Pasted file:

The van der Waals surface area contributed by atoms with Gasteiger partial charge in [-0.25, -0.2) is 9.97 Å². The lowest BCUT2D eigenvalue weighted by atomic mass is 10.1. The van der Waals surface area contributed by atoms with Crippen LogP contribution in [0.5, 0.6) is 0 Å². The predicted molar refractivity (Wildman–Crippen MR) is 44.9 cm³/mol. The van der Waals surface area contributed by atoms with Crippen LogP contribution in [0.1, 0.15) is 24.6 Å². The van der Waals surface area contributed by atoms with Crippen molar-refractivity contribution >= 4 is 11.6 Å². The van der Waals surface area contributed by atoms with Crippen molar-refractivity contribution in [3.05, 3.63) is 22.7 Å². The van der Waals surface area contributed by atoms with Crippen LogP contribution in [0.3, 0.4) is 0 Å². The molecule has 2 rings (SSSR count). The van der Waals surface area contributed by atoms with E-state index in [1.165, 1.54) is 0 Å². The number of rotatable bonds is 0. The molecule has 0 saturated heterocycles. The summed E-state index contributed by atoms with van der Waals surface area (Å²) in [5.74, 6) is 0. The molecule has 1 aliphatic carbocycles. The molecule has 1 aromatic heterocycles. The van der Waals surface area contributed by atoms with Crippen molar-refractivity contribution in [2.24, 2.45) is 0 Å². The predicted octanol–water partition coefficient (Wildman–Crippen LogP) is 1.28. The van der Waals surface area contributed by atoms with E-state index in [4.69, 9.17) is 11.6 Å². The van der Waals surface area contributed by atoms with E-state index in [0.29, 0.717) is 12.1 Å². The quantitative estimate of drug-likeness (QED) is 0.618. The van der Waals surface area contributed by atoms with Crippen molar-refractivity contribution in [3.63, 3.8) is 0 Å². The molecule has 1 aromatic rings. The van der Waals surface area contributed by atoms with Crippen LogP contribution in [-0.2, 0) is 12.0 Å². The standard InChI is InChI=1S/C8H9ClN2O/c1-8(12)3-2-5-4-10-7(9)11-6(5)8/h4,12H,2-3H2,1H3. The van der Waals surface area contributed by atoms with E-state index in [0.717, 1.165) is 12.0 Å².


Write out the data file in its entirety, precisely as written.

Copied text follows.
The van der Waals surface area contributed by atoms with Gasteiger partial charge in [-0.25, -0.2) is 9.97 Å². The lowest BCUT2D eigenvalue weighted by atomic mass is 10.1. The van der Waals surface area contributed by atoms with Crippen LogP contribution in [0.5, 0.6) is 0 Å². The predicted molar refractivity (Wildman–Crippen MR) is 44.9 cm³/mol. The van der Waals surface area contributed by atoms with Crippen LogP contribution in [0.1, 0.15) is 24.6 Å². The van der Waals surface area contributed by atoms with Crippen molar-refractivity contribution >= 4 is 11.6 Å². The van der Waals surface area contributed by atoms with Crippen molar-refractivity contribution in [3.05, 3.63) is 22.7 Å². The van der Waals surface area contributed by atoms with Crippen LogP contribution in [0.3, 0.4) is 0 Å². The molecule has 2 rings (SSSR count). The van der Waals surface area contributed by atoms with E-state index in [1.165, 1.54) is 0 Å². The number of rotatable bonds is 0. The molecule has 0 saturated heterocycles. The summed E-state index contributed by atoms with van der Waals surface area (Å²) in [5.74, 6) is 0. The molecule has 1 aliphatic carbocycles. The molecule has 1 aromatic heterocycles. The van der Waals surface area contributed by atoms with Crippen molar-refractivity contribution in [2.24, 2.45) is 0 Å². The predicted octanol–water partition coefficient (Wildman–Crippen LogP) is 1.28. The van der Waals surface area contributed by atoms with E-state index in [4.69, 9.17) is 11.6 Å². The van der Waals surface area contributed by atoms with E-state index in [0.29, 0.717) is 12.1 Å². The quantitative estimate of drug-likeness (QED) is 0.618. The van der Waals surface area contributed by atoms with Crippen molar-refractivity contribution in [3.63, 3.8) is 0 Å². The molecule has 1 aromatic rings. The van der Waals surface area contributed by atoms with Crippen LogP contribution in [-0.2, 0) is 12.0 Å². The standard InChI is InChI=1S/C8H9ClN2O/c1-8(12)3-2-5-4-10-7(9)11-6(5)8/h4,12H,2-3H2,1H3. The van der Waals surface area contributed by atoms with E-state index in [0.717, 1.165) is 12.0 Å².